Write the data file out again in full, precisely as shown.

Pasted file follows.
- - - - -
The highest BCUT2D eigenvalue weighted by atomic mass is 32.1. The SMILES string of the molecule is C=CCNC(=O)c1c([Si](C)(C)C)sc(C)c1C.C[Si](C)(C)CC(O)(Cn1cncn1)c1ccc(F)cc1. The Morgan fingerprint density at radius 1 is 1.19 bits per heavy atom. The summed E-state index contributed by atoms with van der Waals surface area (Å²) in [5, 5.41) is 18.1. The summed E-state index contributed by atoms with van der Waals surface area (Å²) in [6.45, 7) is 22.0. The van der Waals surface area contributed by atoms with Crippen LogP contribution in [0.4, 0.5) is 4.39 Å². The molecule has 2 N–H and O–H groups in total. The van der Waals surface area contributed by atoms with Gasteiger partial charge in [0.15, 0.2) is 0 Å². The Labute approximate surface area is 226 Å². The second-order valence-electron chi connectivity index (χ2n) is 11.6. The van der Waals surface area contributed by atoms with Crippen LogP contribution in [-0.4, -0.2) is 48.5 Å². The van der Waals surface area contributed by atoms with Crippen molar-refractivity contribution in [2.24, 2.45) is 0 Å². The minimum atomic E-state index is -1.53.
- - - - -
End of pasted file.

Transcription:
The highest BCUT2D eigenvalue weighted by atomic mass is 32.1. The SMILES string of the molecule is C=CCNC(=O)c1c([Si](C)(C)C)sc(C)c1C.C[Si](C)(C)CC(O)(Cn1cncn1)c1ccc(F)cc1. The Morgan fingerprint density at radius 1 is 1.19 bits per heavy atom. The summed E-state index contributed by atoms with van der Waals surface area (Å²) in [5, 5.41) is 18.1. The summed E-state index contributed by atoms with van der Waals surface area (Å²) in [6.45, 7) is 22.0. The van der Waals surface area contributed by atoms with Crippen LogP contribution in [0.4, 0.5) is 4.39 Å². The molecule has 2 N–H and O–H groups in total. The van der Waals surface area contributed by atoms with Gasteiger partial charge in [0.15, 0.2) is 0 Å². The Labute approximate surface area is 226 Å². The second-order valence-electron chi connectivity index (χ2n) is 11.6. The van der Waals surface area contributed by atoms with Crippen LogP contribution in [-0.4, -0.2) is 48.5 Å². The van der Waals surface area contributed by atoms with Crippen molar-refractivity contribution in [2.24, 2.45) is 0 Å². The minimum atomic E-state index is -1.53.